Reasons Why Pharmacy Co-Owners Need a Buy-Sell Agreement
Two or more people can own a pharmacy and operate the business as a partnership, Sub-S Corp, C-Corp, or an LLC. Which ever legal structure they choose, the pharmacy owners have a common interest in serving their customers, and generating a profit. The working relationship between co-owners/partners may work well and last for years. However, just like many marriages, business relationships can reach a point where they end, and this is a reason why pharmacy owners who have partners need a Buy-Sell Agreement.
If it happens with families can it happen with business partners?
We have all heard stories about someone who has died. The person did not leave a legal Will or provide any directions as to what should be done should the time ever come – which it does for all of us. Due to the lack of planning, family members who had always been cordial to each other, become heated rivals as they fight over the deceased persons assets.
Thinking ahead and planning are always good things.
When people decide to operate a pharmacy together they need to make a legal plan as to what will happen when one partner dies, retires, or they can no longer tolerate being around the other partner. Due to the lack of planning, when a partnership is coming to an end the parties may find them selves spending money on attorneys and court costs instead of investing in their business. Partnerships can end in a ugly divorce just as some marriages do.
Don’t be surprised when failing to plan leads to failure.
Recently a pharmacy partnership that had not created a Buy-Sell Agreement got to the stage in the relationship the two partners could no longer even speak to each other. All communication was done through lawyers. They set up the pharmacy to generate a profit, but now how much of the business profit has to be funneled into the pockets of two different attorneys?
One partner who was willing to buyout the second partner decided to get a pharmacy valuation done without the other knowing, or contributing to the process. The value was considerably lower than expected. The second partner, who was to be bought out, asked what information was provided for the pharmacy business valuation, but neither the partner nor the valuation company would state what numbers and documents were analyzed to come to that conclusion. In the event the first partner had provided skewed numbers, in order to protect himself the second partner decided to have a second pharmacy business valuation completed by a second company.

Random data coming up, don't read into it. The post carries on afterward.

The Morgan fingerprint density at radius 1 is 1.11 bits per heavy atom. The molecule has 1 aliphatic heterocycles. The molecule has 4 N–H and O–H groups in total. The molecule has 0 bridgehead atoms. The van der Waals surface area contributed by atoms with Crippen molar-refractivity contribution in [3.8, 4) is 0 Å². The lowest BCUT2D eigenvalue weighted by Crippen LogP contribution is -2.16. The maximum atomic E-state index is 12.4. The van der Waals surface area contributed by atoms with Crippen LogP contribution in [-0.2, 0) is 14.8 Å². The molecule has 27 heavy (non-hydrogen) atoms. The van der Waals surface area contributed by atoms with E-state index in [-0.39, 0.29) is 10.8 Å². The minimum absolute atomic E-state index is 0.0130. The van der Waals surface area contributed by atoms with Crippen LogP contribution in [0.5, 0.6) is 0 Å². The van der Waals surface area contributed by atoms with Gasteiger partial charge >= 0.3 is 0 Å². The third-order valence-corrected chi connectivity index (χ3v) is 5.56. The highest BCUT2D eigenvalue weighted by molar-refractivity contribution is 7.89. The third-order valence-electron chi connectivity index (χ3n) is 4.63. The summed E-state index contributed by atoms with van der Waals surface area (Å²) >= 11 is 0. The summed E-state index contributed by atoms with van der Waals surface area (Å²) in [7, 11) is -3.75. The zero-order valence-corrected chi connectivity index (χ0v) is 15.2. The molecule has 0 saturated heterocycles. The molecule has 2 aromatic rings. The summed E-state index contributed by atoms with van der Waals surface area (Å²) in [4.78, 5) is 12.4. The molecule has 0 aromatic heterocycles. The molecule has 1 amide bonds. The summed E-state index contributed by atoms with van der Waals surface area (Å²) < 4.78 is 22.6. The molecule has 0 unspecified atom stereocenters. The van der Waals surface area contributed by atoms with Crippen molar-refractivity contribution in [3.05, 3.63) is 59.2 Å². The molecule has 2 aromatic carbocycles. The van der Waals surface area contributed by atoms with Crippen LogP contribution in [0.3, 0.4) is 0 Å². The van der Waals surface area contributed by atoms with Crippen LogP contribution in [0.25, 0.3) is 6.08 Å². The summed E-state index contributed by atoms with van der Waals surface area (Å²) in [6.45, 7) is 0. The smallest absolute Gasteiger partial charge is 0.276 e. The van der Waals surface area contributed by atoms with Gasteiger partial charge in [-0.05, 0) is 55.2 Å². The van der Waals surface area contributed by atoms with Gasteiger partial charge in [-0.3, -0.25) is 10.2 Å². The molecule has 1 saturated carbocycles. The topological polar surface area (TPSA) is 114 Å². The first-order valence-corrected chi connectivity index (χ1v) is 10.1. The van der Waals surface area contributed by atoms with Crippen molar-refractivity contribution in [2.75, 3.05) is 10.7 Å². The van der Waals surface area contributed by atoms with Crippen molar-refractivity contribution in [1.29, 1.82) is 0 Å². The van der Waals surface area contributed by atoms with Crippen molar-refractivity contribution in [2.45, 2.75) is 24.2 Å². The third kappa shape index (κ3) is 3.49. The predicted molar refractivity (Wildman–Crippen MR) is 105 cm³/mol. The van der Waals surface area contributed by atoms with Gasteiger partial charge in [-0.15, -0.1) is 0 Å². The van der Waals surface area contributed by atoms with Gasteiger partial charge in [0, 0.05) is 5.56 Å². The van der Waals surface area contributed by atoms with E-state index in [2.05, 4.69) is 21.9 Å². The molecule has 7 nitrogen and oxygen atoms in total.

Unfortunately the valuations had differing results and the difference was hundreds of thousands dollars. With neither party talking to each other this was only fuel for the attorneys to continue racking up fees.
As the fight drags on the business profits are no longer the main purpose in the partners lives. It may take years and many more dollars before a judge has the final say.
In a similar situation one partner hired a firm to calculate a business value. The second partner was agreeable, but was not involved in picking the valuation firm. The valuation firm had very reasonable rates, but had no expertise in pharmacy. There are many very good valuation firms out there and we are not demeaning any of them. However, there has been many changes in the pharmacy industry and some of the standard methods of valuing a business just doesn’t hold water for the pharmacy industry. A company with hands-on experience and current knowledge of what pharmacies are actually selling for will have a better handle on a pharmacy’s value than a company who is only using an accounting formula, but has never actually sold a pharmacy.
The value these partners received was well below market value. Of course the partner staying wants to pay less. The partner leaving thinks they should walk away with considerably more money. They refuse to sit down and talk it out, so once again the attorneys will win.
The only true value of anything is what somebody will actually pay for it. When parties fight over the value of a pharmacy and are more interested in attacking each other instead of generating profits it is likely they will both end up with nothing more than bitter feelings.
When a partnership is so broken it gets to this stage, it is better to sell the pharmacy and actually put some money in the partners pockets. If operating a drug store is your passion, then go down the road and start another one, but stop the negativity that will envelop you, you family, your employees, and maybe many others.
Tip for Pharmacy Partners:
When considering a pharmacy partnership make sure you consider the benefits of planning ahead and create a Buy-Sell Agreement before you finalize the partnership.